Why did you join the control room?
I have always had an interest in West Yorkshire Police due to my Mother and Step-Father both being employee’s since I was around 10 years old.
Having spent many days at Carr Gate mounted section as a child with my Step-Father I knew early on at some point I wanted to be a police officer.
Heading into college I completed higher level Uniformed Public Services, and on the day I left at 18 I started my role within the Customer Contact Centre for West Yorkshire Police. I thought this would be a great leaning opportunity before trying to apply for officer. 4 Years later and several different roles within the CCC, I was approached by a supervisor in the Force Command Hub and asked if I would consider / had any interest in leaning to dispatch. I took this opportunity and have not looked back.
I realised in dispatching I could make a difference, challenge myself and learn new skills.
Tell us what is like working in an emergency control room?
It’s a very fast paced and at time stressful environment, as we are responsible for the running of specialist resources across the force. The thing I love is how diverse each day is, we never know what the next incident may be from RTC’s, broken down vehicles, robberies or a firearms incident.
Time always seems to slip away from us, a 10 hour shift can go within a blink of an eye.
The thing I love is how diverse each day is, we never know what the next incident may be from RTC’s, broken down vehicles, robberies or a firearms incident.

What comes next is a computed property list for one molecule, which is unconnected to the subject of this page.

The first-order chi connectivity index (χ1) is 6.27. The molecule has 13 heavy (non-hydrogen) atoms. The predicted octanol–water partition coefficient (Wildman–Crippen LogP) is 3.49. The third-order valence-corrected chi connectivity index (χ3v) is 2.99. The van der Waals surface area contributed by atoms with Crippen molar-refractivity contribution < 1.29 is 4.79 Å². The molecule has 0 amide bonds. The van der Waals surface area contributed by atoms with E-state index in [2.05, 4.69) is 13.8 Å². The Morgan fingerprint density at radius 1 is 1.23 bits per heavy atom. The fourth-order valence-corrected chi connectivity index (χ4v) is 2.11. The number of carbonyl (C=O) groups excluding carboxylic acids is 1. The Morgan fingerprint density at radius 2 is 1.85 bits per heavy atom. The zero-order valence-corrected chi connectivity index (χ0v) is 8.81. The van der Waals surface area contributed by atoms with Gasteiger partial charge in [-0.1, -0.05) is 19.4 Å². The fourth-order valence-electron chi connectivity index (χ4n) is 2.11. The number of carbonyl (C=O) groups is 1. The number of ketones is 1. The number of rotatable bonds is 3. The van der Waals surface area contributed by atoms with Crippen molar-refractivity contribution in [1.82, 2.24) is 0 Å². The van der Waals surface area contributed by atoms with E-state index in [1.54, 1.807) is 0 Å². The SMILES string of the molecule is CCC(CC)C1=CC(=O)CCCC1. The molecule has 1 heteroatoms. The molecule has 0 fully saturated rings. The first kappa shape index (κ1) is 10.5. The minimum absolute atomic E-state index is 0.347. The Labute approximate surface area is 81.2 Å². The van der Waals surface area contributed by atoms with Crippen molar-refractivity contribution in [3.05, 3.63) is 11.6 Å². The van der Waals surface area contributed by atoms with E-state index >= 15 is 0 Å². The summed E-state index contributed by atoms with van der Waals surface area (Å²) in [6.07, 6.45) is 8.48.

What is the most rewarding part of your job?
Being able to make a difference.I love being able to help members of the public in their hour of need, from sending officers to assist when they have been involved in an RTC to recovering stolen vehicles taken in burglaries and so much more. I’m a big fan of ANPR because of how rewarding and fast pace this is. The sense of achievement I get within myself when officers get a positive result due to research into an ANPR hit I have conducted which can result in arrests, cautions and vehicle seizures.
One of the reasons I set up our Force Command Hub Twitter account was to showcase us as dispatchers and show the public what we do day to day. Sometimes I feel the public don’t realise the impact / part dispatchers play in incidents as we are the ones behind the radio, the voices in officer’s ears passing them information. We are not seen or heard by members of the public and sometimes the only recognition for our part in an incident is from each other / twitter.
What makes your job challenging and how do you overcome this?
Due to the fact we dispatch specialist resources, incidents in which we deal with can be challenging. From assisting the Force Duty Officer with firearms incidents, to recording all information when a fail to stop comes in, to dealing with serious RTC’s and other incidents all while trying to keep several channels running and ensuring units are dispatched appropriate / timely to requests from district control rooms.
This is when our teamwork really kicks in and we lean on each other for support to help overcome the stress.
What does International Control Room Week mean to you and the team?
It’s a chance to share the hard work we do and give the public and insight into the world of the emergency control rooms. A chance to celebrate our colleagues across West Yorkshire, but also other forces / agencies who share the same stress and demand but carry on making a difference behind the scenes.